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Systematic review and meta-analysis of surgical outcomes comparing mechanical valve replacement and bioprosthetic valve replacement in infective endocarditis

  
@article{ACS16668,
	author = {Campbell D. Flynn and Neil P. Curran and Stephanie Chan and Isabel Zegri-Reiriz and Manel Tauron and David H. Tian and Gosta B. Pettersson and Joseph S. Coselli and Martin Misfeld and Manuel J. Antunes and Carlos A. Mestres and Eduard Quintana},
	title = {Systematic review and meta-analysis of surgical outcomes comparing mechanical valve replacement and bioprosthetic valve replacement in infective endocarditis},
	journal = {Annals of Cardiothoracic Surgery},
	volume = {8},
	number = {6},
	year = {2019},
	keywords = {},
	abstract = {Background: Infective endocarditis (IE) is an infection involving either native or prosthetic heart valves, the endocardial surface of the heart or any implanted intracardiac devices. IE is a rare condition affecting 3–15 patients per 100,000 population. In-hospital mortality rates in patients with IE remain high at around 20% despite treatment advances. There is no consensus recommendation favoring either bioprosthetic valve or mechanical valve implantation in the setting of IE; patient age, co-morbidities and preferences should be considered selecting the replacement prosthesis.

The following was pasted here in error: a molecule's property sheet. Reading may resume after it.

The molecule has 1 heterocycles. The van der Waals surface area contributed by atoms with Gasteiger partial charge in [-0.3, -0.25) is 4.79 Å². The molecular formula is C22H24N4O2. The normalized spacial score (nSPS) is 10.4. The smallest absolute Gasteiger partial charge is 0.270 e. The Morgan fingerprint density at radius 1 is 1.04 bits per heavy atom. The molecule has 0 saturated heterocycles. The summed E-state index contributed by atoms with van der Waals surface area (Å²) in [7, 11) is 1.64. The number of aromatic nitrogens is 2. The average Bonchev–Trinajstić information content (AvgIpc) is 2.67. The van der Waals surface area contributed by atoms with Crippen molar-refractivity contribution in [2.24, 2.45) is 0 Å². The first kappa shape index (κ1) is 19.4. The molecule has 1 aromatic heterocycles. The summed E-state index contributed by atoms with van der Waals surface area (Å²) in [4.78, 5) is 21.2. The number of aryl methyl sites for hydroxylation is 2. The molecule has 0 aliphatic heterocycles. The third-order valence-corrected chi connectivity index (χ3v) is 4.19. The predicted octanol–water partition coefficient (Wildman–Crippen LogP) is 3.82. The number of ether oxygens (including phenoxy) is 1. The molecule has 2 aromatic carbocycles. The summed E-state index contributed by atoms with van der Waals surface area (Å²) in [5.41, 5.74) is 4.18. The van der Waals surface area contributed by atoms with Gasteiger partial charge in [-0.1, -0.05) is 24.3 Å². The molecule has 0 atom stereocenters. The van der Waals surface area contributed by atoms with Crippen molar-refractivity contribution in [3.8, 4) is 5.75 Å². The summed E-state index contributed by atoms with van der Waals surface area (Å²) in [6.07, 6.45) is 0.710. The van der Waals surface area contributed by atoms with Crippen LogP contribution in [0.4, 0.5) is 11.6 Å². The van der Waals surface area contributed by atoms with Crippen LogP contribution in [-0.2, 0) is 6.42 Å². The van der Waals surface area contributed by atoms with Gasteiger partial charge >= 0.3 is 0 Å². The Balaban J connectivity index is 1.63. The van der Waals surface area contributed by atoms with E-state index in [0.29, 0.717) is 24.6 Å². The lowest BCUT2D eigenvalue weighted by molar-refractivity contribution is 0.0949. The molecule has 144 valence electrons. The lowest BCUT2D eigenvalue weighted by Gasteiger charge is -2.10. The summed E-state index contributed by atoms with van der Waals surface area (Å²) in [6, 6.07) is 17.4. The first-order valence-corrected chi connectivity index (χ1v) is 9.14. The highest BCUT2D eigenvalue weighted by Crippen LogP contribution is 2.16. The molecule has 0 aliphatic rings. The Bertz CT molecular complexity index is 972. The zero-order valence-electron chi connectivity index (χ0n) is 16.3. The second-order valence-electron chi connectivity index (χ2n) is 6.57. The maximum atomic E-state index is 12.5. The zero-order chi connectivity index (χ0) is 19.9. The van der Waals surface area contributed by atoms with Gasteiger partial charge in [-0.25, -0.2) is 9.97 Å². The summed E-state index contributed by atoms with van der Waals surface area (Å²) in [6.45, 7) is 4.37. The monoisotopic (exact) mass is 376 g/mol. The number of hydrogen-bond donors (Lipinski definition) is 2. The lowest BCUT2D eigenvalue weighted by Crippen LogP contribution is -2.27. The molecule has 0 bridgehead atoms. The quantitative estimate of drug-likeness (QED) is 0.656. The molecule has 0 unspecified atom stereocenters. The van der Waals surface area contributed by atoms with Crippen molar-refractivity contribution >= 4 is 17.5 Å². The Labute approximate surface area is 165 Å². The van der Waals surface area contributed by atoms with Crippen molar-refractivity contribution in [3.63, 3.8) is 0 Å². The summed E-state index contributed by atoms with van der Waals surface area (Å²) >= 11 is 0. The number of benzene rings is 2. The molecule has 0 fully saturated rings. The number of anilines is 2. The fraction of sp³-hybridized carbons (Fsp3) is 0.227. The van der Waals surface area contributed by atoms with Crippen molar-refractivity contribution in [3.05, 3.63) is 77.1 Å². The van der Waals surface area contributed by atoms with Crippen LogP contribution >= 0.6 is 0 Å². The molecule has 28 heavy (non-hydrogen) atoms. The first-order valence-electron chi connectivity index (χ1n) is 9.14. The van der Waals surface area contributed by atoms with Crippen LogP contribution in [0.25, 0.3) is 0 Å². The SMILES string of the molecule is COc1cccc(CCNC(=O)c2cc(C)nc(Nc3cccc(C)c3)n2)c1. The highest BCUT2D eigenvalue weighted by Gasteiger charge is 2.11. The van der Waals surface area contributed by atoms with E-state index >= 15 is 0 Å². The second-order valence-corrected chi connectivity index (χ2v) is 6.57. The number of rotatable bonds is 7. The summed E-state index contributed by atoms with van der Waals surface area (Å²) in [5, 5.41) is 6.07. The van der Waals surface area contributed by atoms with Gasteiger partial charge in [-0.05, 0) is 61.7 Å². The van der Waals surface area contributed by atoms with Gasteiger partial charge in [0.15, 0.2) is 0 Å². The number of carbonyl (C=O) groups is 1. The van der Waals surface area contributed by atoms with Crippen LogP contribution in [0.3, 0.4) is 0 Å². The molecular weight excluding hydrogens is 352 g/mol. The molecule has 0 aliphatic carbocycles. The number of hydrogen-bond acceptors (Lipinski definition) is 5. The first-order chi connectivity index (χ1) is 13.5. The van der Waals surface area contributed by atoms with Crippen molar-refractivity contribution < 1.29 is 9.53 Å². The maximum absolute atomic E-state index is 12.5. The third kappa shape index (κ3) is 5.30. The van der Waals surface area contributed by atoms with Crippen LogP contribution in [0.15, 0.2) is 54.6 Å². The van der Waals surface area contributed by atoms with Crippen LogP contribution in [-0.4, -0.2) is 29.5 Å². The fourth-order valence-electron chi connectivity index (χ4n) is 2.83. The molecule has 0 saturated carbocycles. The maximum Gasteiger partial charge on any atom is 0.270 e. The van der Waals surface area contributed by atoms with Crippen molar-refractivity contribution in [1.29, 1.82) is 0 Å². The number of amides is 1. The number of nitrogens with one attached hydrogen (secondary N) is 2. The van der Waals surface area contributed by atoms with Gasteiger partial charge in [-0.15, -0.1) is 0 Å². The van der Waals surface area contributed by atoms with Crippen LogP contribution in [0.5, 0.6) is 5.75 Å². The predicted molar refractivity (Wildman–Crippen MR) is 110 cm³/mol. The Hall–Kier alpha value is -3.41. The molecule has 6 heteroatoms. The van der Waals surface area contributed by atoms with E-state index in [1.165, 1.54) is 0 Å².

Methods: A systematic review and meta-analysis of studies reporting the outcomes of patients undergoing bioprosthetic or mechanical valve replacement for infective endocarditis with data extracted for overall survival, valve reinfection rates and valve reoperation.
Results: Eleven relevant studies were identified, with 2,336 patients receiving a mechanical valve replacement and 2,057 patients receiving a bioprosthetic valve replacement. There was no significant difference for overall survival between patients treated with mechanical valves and those treated with bioprosthetic valves [hazard ratio (HR) 0.94, 95% confidence interval (CI): 0.73–1.21, P=0.62]. There was no significant difference in reoperation rates between patients treated with a bioprosthetic valve and those treated with a mechanical valve (HR 0.82, 95% CI: 0.34–1.98, P=0.66) and there was no significant difference in the rate of valve reinfection rates (HR 0.95, 95% CI: 0.48–1.89, P=0.89).
Conclusions: The presence of infective endocarditis alone should not influence the decision of which type of valve prosthesis that should be implanted. This decision should be based on patient age, co-morbidities and preferences.},
	issn = {2225-319X},	url = {http://www.annalscts.com/article/view/16668}
}